1. Great, otherwise unforeseen opportunities often come from risk-taking.
We tend to view risk-taking negatively, often regarding it as dangerous and even unwise. But while so1. Great, otherwise unforeseen opportunities often come from risk-taking.
We tend to view risk-taking negatively, often regarding it as dangerous and even unwise. But while some risks certainly don’t pay off, it’s important to remember that some do. Reframing risk as an opportunity to succeed rather than a path to failure is something Sandra Peterson, CEO of the $10 billion business Bayer CropScience, knows well. She told Forbes in 2011:
2. Taking risks shows confidence and helps you stand out.
Taking a risk is also a great opportunity to stand out and to present yourself as a leader, not a follower satisfied with the status quo. Tamara Abdel-Jaber, who is the CEO of the tech company Palma and was named one of the 100 Most Powerful Arab Women in Arabian Business Magazine in 2011, told Women 2.0:
The way I see it, many people in … [the Middle East] don’t have many resources and knowledge. In order to stand out, expend a little extra effort … I am passionate about knowledge and pursued that from an early age by working hard in school and have continued to do so throughout my life. My knowledge helps me to be confident, and I like taking risks.
3. We learn from risks — and those lessons may lead us on an important, new path.
But beyond the external opportunities and recognition risk-taking can bring, it also provides an opportunity for internal growth. Heather Rabbatts, the first female non-executive director of The Football Association, told the BBC in an interview for the Woman’s Hour Power List:
I think I’ve always felt that there was something quite exciting about taking risks. And there’s a great saying, actually, that you only learn when you are at risk and I’m fascinated by both risk and learning, so that has led me to take jobs that people would think “you can’t do that, that’s just impossible.” No it won’t be.
4. Success won’t fall in your lap — you have to pursue it.
But beyond being personally or professionally beneficial, taking risks may be a necessary step in actively pursuing success. When asked how she became the first female CEO of a television network in a Huffington Post interview, Kay Koplovitz responded:
You really have to put one foot in front of the other and start on your journey. You have to be comfortable that you don’t know exactly how you are going to get to the results that you want to see. There is going to be experimentation along the way. And you have to be comfortable that you can think your way through and actually execute your way through to the desired outcome. I expected to be successful. I wanted to be successful.
5. You don’t achieve your dreams by playing it safe.
Risk-taking won’t only potentially benefit the career-path you’re already on — it may actually open you up to a world of possibilities you have yet to consider. President and CEO of EngenderHealth Pamela Barnes urged female professionals to leave their comfort zone in order to achieve their potential in an interview with The Grindstone:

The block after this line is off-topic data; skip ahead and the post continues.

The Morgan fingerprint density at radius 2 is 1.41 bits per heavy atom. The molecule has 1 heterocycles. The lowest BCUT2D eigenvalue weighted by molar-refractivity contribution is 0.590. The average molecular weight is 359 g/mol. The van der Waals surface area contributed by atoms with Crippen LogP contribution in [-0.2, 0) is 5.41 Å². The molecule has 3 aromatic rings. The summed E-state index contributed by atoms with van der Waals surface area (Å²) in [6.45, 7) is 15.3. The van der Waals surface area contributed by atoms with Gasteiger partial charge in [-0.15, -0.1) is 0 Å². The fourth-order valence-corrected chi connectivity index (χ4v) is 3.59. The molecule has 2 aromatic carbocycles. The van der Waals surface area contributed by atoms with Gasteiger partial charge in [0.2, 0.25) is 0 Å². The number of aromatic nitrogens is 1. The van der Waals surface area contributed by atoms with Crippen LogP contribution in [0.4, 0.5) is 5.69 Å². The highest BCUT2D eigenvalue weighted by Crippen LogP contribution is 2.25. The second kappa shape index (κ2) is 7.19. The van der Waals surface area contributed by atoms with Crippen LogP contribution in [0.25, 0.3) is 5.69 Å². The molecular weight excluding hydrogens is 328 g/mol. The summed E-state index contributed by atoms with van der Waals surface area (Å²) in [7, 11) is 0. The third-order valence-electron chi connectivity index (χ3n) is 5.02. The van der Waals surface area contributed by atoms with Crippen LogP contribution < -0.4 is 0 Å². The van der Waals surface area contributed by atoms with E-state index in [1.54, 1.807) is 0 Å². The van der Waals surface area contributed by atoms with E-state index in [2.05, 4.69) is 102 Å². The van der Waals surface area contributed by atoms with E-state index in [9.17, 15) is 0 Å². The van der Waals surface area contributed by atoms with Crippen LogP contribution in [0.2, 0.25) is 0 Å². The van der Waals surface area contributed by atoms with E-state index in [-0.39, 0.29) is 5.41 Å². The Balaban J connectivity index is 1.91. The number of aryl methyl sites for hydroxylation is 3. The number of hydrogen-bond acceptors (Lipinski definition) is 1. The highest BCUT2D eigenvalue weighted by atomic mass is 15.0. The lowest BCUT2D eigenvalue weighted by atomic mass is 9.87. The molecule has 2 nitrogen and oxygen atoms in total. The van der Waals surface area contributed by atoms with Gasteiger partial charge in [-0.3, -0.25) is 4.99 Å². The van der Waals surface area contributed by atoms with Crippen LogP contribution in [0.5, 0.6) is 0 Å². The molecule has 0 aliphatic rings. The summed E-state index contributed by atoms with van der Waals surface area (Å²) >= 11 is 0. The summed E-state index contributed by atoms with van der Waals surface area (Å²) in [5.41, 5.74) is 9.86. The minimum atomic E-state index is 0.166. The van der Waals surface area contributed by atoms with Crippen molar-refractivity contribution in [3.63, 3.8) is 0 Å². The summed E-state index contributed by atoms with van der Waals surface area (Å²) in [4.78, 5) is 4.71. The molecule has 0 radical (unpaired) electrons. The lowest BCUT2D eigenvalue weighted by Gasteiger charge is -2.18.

6. Embracing risk-taking helps you overcome a fear of failure.
Arianna Huffington has long identified the fear of failure as a major roadblock to success. She told Business Insider last year:
But failure, Huffington insists, isn’t the end of one’s journey to success, but usually the beginning. She told The Guardian earlier this month that her mother always taught her that, “Failure is not the opposite of success but a stepping stone to success. “
7. Taking a risk doesn’t mean doing so haphazardly.
While risk taking can clearly be personally and professionally beneficial, it doesn’t occur in a vacuum, either. People don’t benefit from risks without preparing to take them and educating themselves on the possible fall-out. JetStream Federal Credit Union CEO Jeanne Kucey is well-aware of this fact.
“While I’m definitely a risk taker, at the same time, I do my homework and understand the importance of implementation and follow through,” she told the Credit Union Times in 2012. “You can’t just throw a bunch of ideas without seeing the whole process of a project and what the end should be or look like.”
me risks certainly don’t pay off, it’s important to remember that some do. Reframing risk as an opportunity to succeed rather than a path to failure is something Sandra Peterson, CEO of the $10 billion business Bayer CropScience, knows well. She told Forbes in 2011:
The Huffington Post | By Julie Zeilinger
The attitude of successful people is when they face a challenge they don’t give up and the believe that they got somethign good to offer
Facebook’s astounding $19bn acquisition of WhatsApp is making headlines all around the world due to the sheer scale of the multi-billion dollar deal.
It is Facebook’s biggest transaction since the company was founded in 2004, and probably the largest ever price offered for a start-up surpassing Microsoft’s $8.5bn acquisition of Skype in 2011.
So the deal comes off as somewhat ironic considering co-founder Brian Acton was rejected by Facebook after he applied for a job there in August 2009. Bloomberg reports that Acton applied for a job at the socialnetworking company after exiting Yahoo!. After he was unsuccessful, he tweeted a status expressing his optimistic outlook despite the negative outcome.
He soon partnered with fellow ex-Yahoo employee Jan Koum to begin a mobile application which would change their lives. Acton is now having the last laugh, after securing a deal with the very same company which rejected him over five years ago. With at least a 20% stake in the company, he will likely gain a whopping $3bn out of the deal.